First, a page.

UCSB will soon evolve from a place where minds can study to a place where researchers can also study the mind.

The recently founded SAGE Center for the Study of the Mind will offer faculty and students the chance to focus on and research the human mind from every discipline, said Michael Gazzaniga, future director of the center. When it opens Winter Quarter, the center will be housed in the new wing of the Psychology Building. Researchers will officially introduce the center to campus tomorrow at 3:30 p.m. in Corwin Pavilion with a panel discussion.

“The last scientific frontier is understanding the human mind in its multi-dimensional way,” Gazzaniga said. “That is why this center is going to be so important.”

James Blascovich, Psychology Dept. chair, said most studies of the mind are connected to the neurosciences and biology. However, the center will encourage study from a variety of other disciplines, including philosophy, linguistics, anthropology, psychology and communication.

“This center is an interdisciplinary enterprise which will provide an overarching framework for our intellectual endeavors of studying the mind,” Blascovich said.

SAGE Publications, which publishes scientific journals and books, provided the $3.5 million needed to launch the center in honor of its 40th anniversary, according to a press release. Martin Moskovits, dean of mathematical, life and physical sciences, said UCSB’s history of interdisciplinary research was one of the reasons SAGE chose to fund the center.

“Santa Barbara was chosen for the SAGE Center because of our ability to work collaboratively across the disciplines” Moskovits said.

The students and faculty at UCSB will help define the SAGE Center as a leader in research of the mind, Moskovits said. He said he thinks UCSB will help to define and expand the mission of studying the human mind.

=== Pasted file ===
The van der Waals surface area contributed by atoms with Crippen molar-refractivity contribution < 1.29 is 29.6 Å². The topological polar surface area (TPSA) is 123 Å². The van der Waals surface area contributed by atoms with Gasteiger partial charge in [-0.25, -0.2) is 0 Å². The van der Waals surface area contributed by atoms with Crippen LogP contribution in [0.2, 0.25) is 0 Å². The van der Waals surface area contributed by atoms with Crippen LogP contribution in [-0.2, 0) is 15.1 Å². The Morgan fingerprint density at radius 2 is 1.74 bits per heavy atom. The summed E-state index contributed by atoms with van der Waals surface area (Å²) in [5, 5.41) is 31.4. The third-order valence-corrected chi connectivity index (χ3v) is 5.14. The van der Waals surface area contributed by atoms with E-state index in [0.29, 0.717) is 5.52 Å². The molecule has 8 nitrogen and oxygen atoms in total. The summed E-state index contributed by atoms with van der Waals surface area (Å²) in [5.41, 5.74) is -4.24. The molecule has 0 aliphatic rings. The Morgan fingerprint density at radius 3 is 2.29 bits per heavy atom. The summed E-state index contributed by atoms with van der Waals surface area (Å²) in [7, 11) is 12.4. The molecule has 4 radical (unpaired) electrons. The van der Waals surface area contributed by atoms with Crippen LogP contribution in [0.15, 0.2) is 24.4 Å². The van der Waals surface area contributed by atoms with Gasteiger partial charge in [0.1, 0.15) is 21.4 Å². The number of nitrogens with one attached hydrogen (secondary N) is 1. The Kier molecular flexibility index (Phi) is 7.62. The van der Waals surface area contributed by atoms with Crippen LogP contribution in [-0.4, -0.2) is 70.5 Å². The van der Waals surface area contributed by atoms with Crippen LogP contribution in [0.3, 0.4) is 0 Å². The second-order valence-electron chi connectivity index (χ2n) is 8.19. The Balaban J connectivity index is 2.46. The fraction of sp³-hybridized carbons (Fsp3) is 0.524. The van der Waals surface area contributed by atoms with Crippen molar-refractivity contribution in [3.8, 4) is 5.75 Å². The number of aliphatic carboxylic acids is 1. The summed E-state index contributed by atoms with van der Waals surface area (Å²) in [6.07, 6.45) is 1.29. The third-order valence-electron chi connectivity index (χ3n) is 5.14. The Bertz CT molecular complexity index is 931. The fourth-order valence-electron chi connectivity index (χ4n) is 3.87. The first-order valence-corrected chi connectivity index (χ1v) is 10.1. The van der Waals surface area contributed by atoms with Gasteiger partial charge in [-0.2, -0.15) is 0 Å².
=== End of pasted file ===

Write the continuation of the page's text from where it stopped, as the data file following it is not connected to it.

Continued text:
“The center will be a powerful mechanism for bringing together scholars from the entire intellectual gamut of the campus,” Moskovits said.

Gazzaniga will lead tomorrow’s discussion, titled “Multidimensional Aspects of the Mind: The Interdisciplinary Approach.” Gazzaniga has come to UCSB from Dartmouth College, and has been studying the human mind since 1967. Other speakers at the event include Mahzarin R. Banaji, Patricia S. Churchland and Marcus Raichle, all of whom study a different area or functions of the brain.

Gazzaniga said he hopes to have a cohesive program involving different disciplines up and running at the center by the 2006-07 school year. The center will also promote a visiting scholar program, he said, which will bring a variety of researchers to UCSB to study the mind and participate in seminars UCSB students can attend.

“My biggest responsibility will be to bring together members from various faculties who are interested in working together in studying the mind, not just from the viewpoint of their own specialty,” Gazzaniga said.

Though it will be housed in the new wing of the Psychology Building, the center is not affiliated with the Psychology Dept., Blascovich said. Two other research centers will also inhabit the new wing: the Research Center for Virtual Environments and Behaviorand a new Brain-Imaging Center.